Panama Canal Transits Four LNG Vessels in One Day

In this Jan. 19, 2017 photo, a liquefied natural gas tank ship is guided through the Cocoli locks, part of the new Panama Canal expansion project in Cocoli, Panama. Pilots on the bridge of cargo ships and tug operators sometimes deliberately nudge gently up against the canal's barriers simply as a way to properly align the vessels. That has lessened somewhat, but the battered bumpers are evidence that not all passages are smooth. (AP Photo/Arnulfo Franco)

The Panama Canal reached a new milestone after the successful transit of four liquefied natural gas (LNG) ships with beams of up to 160 feet (49 meters) in a single day through the Neopanamax Locks.

With this milestone, the Panama Canal breaks the record set on April 17, 2018, when three LNG vessels transited through the waterway on the same day.

Ribera del Duero Knutsen with a cargo capacity of 173,000 m3 and Maran Gas Pericles with cargo capacity of 174,000 m3 transited northbound, while Torben Spirit with a cargo capacity of 174,000 m3 and Oceanic Breeze with a cargo capacity of 155,300 m3 transited southbound, facilitating international trade between customers in South Korea, Japan, Chile and the US Gulf Coast.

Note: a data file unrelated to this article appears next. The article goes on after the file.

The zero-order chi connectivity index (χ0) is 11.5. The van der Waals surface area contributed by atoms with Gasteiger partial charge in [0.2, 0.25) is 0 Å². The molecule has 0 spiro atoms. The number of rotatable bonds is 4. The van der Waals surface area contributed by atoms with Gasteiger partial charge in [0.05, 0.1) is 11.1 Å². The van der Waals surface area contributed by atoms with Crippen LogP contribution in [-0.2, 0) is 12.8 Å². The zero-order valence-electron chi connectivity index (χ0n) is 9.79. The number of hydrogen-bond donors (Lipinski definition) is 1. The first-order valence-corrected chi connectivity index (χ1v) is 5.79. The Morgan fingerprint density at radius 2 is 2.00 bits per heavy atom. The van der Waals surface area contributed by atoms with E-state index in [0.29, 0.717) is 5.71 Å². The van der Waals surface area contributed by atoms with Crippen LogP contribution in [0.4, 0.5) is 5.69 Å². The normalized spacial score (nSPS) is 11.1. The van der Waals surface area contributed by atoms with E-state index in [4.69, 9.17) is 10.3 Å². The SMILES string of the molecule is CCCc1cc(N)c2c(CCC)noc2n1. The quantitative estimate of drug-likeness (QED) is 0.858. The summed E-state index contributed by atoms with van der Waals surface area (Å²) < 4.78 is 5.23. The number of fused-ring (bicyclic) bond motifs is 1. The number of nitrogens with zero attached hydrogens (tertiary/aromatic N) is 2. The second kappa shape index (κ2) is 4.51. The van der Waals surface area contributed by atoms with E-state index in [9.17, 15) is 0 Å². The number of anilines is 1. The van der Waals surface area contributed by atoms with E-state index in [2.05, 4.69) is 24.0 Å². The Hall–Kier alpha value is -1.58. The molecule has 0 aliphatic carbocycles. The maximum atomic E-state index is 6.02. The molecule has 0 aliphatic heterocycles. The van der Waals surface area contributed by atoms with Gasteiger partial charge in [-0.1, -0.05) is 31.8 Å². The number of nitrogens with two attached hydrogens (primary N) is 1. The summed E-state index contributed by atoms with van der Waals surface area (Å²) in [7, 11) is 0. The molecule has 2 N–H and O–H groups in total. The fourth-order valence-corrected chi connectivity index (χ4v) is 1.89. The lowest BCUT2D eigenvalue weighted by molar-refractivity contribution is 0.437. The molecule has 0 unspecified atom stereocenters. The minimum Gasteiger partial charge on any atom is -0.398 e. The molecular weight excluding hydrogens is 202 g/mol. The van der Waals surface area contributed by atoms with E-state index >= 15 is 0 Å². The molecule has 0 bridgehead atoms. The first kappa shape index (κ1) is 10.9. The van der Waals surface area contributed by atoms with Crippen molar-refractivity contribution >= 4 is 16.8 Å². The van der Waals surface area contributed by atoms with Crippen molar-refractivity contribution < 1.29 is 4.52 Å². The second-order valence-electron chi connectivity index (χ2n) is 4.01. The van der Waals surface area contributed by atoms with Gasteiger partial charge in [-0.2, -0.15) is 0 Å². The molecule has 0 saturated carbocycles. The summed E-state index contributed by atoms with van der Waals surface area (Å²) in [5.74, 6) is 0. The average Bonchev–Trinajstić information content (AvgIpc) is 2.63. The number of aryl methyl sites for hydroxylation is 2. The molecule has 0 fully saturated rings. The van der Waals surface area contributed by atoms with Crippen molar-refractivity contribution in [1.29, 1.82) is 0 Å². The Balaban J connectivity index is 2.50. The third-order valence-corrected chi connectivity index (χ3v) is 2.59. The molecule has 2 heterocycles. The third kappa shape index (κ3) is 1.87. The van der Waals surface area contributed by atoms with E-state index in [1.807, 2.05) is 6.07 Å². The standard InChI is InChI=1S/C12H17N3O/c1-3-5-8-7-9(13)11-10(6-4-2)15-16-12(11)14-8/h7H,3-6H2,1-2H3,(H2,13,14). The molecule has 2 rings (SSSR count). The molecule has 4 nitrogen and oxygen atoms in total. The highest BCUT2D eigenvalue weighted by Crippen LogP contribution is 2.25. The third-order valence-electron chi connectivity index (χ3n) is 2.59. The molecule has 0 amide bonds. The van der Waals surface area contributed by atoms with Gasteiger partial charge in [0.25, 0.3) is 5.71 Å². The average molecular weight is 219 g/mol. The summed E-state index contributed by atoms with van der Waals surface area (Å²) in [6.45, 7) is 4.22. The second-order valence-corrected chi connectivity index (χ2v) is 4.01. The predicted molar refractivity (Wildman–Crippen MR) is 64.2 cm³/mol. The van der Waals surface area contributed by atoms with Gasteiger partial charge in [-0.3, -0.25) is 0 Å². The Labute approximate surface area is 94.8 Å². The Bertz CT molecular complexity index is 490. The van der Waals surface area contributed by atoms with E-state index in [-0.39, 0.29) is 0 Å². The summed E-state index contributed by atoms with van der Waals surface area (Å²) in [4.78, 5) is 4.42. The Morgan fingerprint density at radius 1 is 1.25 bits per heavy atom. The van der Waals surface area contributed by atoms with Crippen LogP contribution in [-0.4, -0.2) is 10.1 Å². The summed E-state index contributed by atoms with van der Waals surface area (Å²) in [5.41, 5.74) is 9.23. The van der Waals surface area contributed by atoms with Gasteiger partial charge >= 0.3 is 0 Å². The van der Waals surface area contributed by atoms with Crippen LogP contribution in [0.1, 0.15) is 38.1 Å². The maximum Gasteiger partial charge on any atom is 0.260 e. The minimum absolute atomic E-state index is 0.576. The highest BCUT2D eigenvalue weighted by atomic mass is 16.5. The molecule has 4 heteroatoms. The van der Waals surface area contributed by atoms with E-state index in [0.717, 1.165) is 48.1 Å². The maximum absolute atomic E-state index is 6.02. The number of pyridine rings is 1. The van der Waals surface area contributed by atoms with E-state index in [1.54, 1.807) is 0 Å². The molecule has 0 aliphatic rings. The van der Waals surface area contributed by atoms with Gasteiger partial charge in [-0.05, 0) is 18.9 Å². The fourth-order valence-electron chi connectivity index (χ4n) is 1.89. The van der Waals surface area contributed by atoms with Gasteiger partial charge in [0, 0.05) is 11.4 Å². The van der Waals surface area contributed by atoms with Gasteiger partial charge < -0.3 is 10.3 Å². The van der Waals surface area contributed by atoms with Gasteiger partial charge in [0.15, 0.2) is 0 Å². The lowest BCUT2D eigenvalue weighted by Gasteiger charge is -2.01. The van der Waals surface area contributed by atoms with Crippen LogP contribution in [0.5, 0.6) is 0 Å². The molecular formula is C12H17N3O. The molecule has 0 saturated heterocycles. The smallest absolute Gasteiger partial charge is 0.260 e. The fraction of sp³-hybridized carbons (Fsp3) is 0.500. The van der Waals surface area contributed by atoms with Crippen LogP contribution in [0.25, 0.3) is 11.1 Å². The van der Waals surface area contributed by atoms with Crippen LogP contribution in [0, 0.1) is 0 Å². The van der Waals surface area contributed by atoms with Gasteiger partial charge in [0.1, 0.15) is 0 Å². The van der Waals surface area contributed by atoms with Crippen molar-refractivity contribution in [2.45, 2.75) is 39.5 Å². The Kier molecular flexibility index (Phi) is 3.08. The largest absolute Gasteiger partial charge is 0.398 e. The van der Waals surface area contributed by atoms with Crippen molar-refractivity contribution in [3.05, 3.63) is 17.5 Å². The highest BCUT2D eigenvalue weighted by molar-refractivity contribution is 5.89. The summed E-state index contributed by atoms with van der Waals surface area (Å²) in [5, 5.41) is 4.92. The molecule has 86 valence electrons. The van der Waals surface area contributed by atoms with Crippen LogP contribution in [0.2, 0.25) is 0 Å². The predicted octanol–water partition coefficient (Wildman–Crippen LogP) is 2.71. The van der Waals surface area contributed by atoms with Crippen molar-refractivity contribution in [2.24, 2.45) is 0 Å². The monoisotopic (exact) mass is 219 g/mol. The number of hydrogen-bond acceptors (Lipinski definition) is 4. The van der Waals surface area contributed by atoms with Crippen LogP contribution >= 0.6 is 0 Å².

As a result of experience acquired with the transit of more than 4,200 Neopanamax vessels, the Panama Canal introduced changes to its Transit Reservation System to offer two slots per day to LNG vessels. These modifications have allowed to optimize the Expanded Canal’s capacity, in order to in order to meet specific demands such as the transit of four LNG vessels.

The modifications — announced in August 2018 and that came into effect today — also allow lifting certain daylight restrictions for LNG vessels, as well as meetings between LNG vessels in opposite directions in Gatun Lake.

“The transit of these four LNG ships in just one day demonstrates the Panama Canal’s commitment to maximizing the efficiency, flexibility and reliability of its service to all customers,” said Panama Canal Administrator Jorge L. Quijano.

With these modifications effective today, the Panama Canal reinforces its capacity to handle the growing LNG transit demand coming from the United States once the different export terminals begin operation.

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